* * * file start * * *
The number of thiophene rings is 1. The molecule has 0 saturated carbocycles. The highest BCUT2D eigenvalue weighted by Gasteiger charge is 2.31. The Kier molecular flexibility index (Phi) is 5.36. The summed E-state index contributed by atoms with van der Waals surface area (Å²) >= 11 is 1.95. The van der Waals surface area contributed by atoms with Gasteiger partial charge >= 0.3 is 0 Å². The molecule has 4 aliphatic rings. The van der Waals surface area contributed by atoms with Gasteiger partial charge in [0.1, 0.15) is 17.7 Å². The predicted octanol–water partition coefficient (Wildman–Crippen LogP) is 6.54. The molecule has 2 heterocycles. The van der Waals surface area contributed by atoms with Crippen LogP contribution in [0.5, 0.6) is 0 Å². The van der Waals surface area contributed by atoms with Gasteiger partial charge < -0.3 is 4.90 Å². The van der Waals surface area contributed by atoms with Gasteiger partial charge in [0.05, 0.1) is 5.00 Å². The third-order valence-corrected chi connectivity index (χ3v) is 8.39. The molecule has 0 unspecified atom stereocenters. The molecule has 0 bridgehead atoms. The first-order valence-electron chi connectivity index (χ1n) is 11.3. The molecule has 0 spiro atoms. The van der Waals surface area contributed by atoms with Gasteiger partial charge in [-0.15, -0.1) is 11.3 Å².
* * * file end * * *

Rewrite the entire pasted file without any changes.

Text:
The number of thiophene rings is 1. The molecule has 0 saturated carbocycles. The highest BCUT2D eigenvalue weighted by Gasteiger charge is 2.31. The Kier molecular flexibility index (Phi) is 5.36. The summed E-state index contributed by atoms with van der Waals surface area (Å²) >= 11 is 1.95. The van der Waals surface area contributed by atoms with Gasteiger partial charge >= 0.3 is 0 Å². The molecule has 4 aliphatic rings. The van der Waals surface area contributed by atoms with Gasteiger partial charge in [0.1, 0.15) is 17.7 Å². The predicted octanol–water partition coefficient (Wildman–Crippen LogP) is 6.54. The molecule has 2 heterocycles. The van der Waals surface area contributed by atoms with Crippen LogP contribution in [0.5, 0.6) is 0 Å². The van der Waals surface area contributed by atoms with Gasteiger partial charge < -0.3 is 4.90 Å². The van der Waals surface area contributed by atoms with Gasteiger partial charge in [0.05, 0.1) is 5.00 Å². The third-order valence-corrected chi connectivity index (χ3v) is 8.39. The molecule has 0 unspecified atom stereocenters. The molecule has 0 bridgehead atoms. The first-order valence-electron chi connectivity index (χ1n) is 11.3. The molecule has 0 spiro atoms. The van der Waals surface area contributed by atoms with Gasteiger partial charge in [-0.15, -0.1) is 11.3 Å².